Do you know what your students think about water? Do they think it’s tasteless and that rainy days are no fun because recess is indoors? Or do they love to explore puddles and think that water is essential to growing plants and animals? If kids near you are not sure why water (and protecting water) matters, how do you turn their misconceptions into learning experiences?
One way to refresh your strategies on teaching about water is to check out National Geographic‘s Earth’s Freshwater: A Guide to Teaching Freshwater in Grades 3 to 8, one of the four Environmental Literacy Guides available for free download on the National Geographic Education website. This PDF guide outlines great ways to teach about water through a variety of subjects, such as social studies, science, and geography.
To learn more, enroll in our Water: The Essential Resource online course! This (FREE) 8-week professional development opportunity provides educators with the tools that will help refresh their instructional strategies for including environmental content in their lessons. The goals of this course include increasing environmental education in classrooms and providing support for teachers to integrate this content into their lessons. By enrolling in this course, educators have the opportunity to reflect on their current practices and to collaborate with other educators in online discussion forums. Class begins on Wednesday, October 15—so sign up today!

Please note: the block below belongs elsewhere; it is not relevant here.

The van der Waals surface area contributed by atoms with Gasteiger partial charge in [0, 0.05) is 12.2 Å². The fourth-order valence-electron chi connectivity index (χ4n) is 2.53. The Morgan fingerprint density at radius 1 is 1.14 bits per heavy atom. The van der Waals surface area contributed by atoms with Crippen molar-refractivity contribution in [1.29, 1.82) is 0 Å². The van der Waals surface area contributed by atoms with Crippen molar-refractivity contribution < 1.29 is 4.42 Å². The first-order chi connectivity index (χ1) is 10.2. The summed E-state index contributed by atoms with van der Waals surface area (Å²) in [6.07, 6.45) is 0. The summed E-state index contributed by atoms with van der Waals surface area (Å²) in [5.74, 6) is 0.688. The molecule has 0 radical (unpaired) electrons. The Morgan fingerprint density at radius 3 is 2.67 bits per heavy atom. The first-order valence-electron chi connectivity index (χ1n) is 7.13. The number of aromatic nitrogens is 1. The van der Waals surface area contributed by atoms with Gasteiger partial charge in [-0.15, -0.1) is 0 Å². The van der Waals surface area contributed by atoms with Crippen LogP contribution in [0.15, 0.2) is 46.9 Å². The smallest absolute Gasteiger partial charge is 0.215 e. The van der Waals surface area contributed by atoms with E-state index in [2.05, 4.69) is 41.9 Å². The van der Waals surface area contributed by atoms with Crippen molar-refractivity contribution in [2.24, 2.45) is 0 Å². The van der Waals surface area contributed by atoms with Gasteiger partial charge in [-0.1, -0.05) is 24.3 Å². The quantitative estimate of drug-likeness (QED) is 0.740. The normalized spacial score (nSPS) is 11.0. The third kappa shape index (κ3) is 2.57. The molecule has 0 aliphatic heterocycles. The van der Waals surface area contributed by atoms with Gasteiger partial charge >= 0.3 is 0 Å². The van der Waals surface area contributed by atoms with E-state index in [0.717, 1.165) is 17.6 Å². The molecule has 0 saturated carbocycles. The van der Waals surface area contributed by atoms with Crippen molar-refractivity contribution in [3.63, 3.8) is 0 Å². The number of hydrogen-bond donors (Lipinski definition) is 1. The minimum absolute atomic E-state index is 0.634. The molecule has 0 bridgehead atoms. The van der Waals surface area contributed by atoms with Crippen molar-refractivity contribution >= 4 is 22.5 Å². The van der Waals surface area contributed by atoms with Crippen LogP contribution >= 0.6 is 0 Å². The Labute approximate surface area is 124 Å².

Have you used Earth’s Freshwater: A Guide to Teaching Freshwater in Grades 3 to 8 to enhance your teaching strategies? What other resources have you found helpful to bring new life to your lessons so that they are robust with environmental content? What advice do you have for teachers who are interested in learning more about this topic?
National Geographic Magazine: Water: A Special Issue
NG’s Environment Collection: Freshwater
NG Education: Environmental Literacy Guides
NG Education: Earth’s Freshwater: A Guide to Teaching Freshwater
NG Education: Water: The Essential Resource online course
2 thoughts on “Make Waves in Your Classroom!”
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